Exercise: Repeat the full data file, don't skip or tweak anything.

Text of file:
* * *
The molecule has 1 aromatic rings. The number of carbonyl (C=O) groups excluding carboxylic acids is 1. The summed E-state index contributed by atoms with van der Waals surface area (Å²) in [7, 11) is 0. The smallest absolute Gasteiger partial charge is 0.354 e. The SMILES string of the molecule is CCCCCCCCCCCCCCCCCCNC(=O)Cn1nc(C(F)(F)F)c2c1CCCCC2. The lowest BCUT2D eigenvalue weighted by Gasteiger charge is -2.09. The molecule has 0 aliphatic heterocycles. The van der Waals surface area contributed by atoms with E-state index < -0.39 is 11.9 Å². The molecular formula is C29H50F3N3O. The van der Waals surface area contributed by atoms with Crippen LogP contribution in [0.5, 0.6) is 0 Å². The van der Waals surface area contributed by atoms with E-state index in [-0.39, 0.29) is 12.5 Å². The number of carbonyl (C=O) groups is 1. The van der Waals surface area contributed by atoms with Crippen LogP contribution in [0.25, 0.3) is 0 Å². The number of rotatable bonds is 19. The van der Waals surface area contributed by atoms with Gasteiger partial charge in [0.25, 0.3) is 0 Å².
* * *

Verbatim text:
The molecule has 1 aromatic rings. The number of carbonyl (C=O) groups excluding carboxylic acids is 1. The summed E-state index contributed by atoms with van der Waals surface area (Å²) in [7, 11) is 0. The smallest absolute Gasteiger partial charge is 0.354 e. The SMILES string of the molecule is CCCCCCCCCCCCCCCCCCNC(=O)Cn1nc(C(F)(F)F)c2c1CCCCC2. The lowest BCUT2D eigenvalue weighted by Gasteiger charge is -2.09. The molecule has 0 aliphatic heterocycles. The van der Waals surface area contributed by atoms with E-state index < -0.39 is 11.9 Å². The molecular formula is C29H50F3N3O. The van der Waals surface area contributed by atoms with Crippen LogP contribution in [0.5, 0.6) is 0 Å². The van der Waals surface area contributed by atoms with E-state index in [-0.39, 0.29) is 12.5 Å². The number of carbonyl (C=O) groups is 1. The van der Waals surface area contributed by atoms with Crippen LogP contribution in [0.25, 0.3) is 0 Å². The number of rotatable bonds is 19. The van der Waals surface area contributed by atoms with Gasteiger partial charge in [0.25, 0.3) is 0 Å².